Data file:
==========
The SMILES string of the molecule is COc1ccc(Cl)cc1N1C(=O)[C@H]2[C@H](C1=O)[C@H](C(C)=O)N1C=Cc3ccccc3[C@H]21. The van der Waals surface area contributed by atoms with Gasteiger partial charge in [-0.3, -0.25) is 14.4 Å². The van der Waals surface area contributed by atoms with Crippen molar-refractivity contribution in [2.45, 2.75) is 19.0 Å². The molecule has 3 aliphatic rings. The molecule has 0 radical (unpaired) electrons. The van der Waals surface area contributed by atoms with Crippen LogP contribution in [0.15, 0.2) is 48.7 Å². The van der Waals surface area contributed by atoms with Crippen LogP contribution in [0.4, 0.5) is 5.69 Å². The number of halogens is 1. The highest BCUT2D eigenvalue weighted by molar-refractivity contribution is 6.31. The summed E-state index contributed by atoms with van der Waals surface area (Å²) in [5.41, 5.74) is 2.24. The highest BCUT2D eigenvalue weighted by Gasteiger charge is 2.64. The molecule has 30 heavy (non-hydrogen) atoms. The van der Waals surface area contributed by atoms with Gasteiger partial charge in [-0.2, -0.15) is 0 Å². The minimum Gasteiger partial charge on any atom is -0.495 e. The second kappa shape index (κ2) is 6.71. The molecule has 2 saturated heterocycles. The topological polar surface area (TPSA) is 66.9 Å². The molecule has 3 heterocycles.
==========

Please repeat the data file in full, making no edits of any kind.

The SMILES string of the molecule is COc1ccc(Cl)cc1N1C(=O)[C@H]2[C@H](C1=O)[C@H](C(C)=O)N1C=Cc3ccccc3[C@H]21. The van der Waals surface area contributed by atoms with Gasteiger partial charge in [-0.3, -0.25) is 14.4 Å². The van der Waals surface area contributed by atoms with Crippen molar-refractivity contribution in [2.45, 2.75) is 19.0 Å². The molecule has 3 aliphatic rings. The molecule has 0 radical (unpaired) electrons. The van der Waals surface area contributed by atoms with Crippen LogP contribution in [0.15, 0.2) is 48.7 Å². The van der Waals surface area contributed by atoms with Crippen LogP contribution in [0.4, 0.5) is 5.69 Å². The number of halogens is 1. The highest BCUT2D eigenvalue weighted by molar-refractivity contribution is 6.31. The summed E-state index contributed by atoms with van der Waals surface area (Å²) in [5.41, 5.74) is 2.24. The highest BCUT2D eigenvalue weighted by Gasteiger charge is 2.64. The molecule has 30 heavy (non-hydrogen) atoms. The van der Waals surface area contributed by atoms with Gasteiger partial charge in [-0.2, -0.15) is 0 Å². The minimum Gasteiger partial charge on any atom is -0.495 e. The second kappa shape index (κ2) is 6.71. The molecule has 2 saturated heterocycles. The topological polar surface area (TPSA) is 66.9 Å². The molecule has 3 heterocycles.